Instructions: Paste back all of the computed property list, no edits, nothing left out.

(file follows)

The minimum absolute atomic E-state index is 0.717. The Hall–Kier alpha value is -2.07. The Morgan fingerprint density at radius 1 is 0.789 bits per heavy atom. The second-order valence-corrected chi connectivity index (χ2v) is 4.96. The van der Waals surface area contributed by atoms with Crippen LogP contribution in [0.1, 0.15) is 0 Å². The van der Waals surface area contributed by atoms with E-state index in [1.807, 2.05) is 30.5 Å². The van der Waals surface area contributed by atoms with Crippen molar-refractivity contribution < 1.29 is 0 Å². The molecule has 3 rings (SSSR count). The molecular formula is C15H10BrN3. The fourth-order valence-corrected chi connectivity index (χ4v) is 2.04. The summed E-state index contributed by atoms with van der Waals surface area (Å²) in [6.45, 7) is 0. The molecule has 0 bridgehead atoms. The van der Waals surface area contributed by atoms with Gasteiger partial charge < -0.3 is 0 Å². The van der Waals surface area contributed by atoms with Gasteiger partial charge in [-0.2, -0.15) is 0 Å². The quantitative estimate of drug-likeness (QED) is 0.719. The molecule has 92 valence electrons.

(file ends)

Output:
The minimum absolute atomic E-state index is 0.717. The Hall–Kier alpha value is -2.07. The Morgan fingerprint density at radius 1 is 0.789 bits per heavy atom. The second-order valence-corrected chi connectivity index (χ2v) is 4.96. The van der Waals surface area contributed by atoms with Crippen LogP contribution in [0.1, 0.15) is 0 Å². The van der Waals surface area contributed by atoms with E-state index in [1.807, 2.05) is 30.5 Å². The van der Waals surface area contributed by atoms with Crippen molar-refractivity contribution < 1.29 is 0 Å². The molecule has 3 rings (SSSR count). The molecular formula is C15H10BrN3. The fourth-order valence-corrected chi connectivity index (χ4v) is 2.04. The summed E-state index contributed by atoms with van der Waals surface area (Å²) in [6.45, 7) is 0. The molecule has 0 bridgehead atoms. The van der Waals surface area contributed by atoms with Gasteiger partial charge < -0.3 is 0 Å². The van der Waals surface area contributed by atoms with Gasteiger partial charge in [-0.2, -0.15) is 0 Å². The quantitative estimate of drug-likeness (QED) is 0.719. The molecule has 92 valence electrons.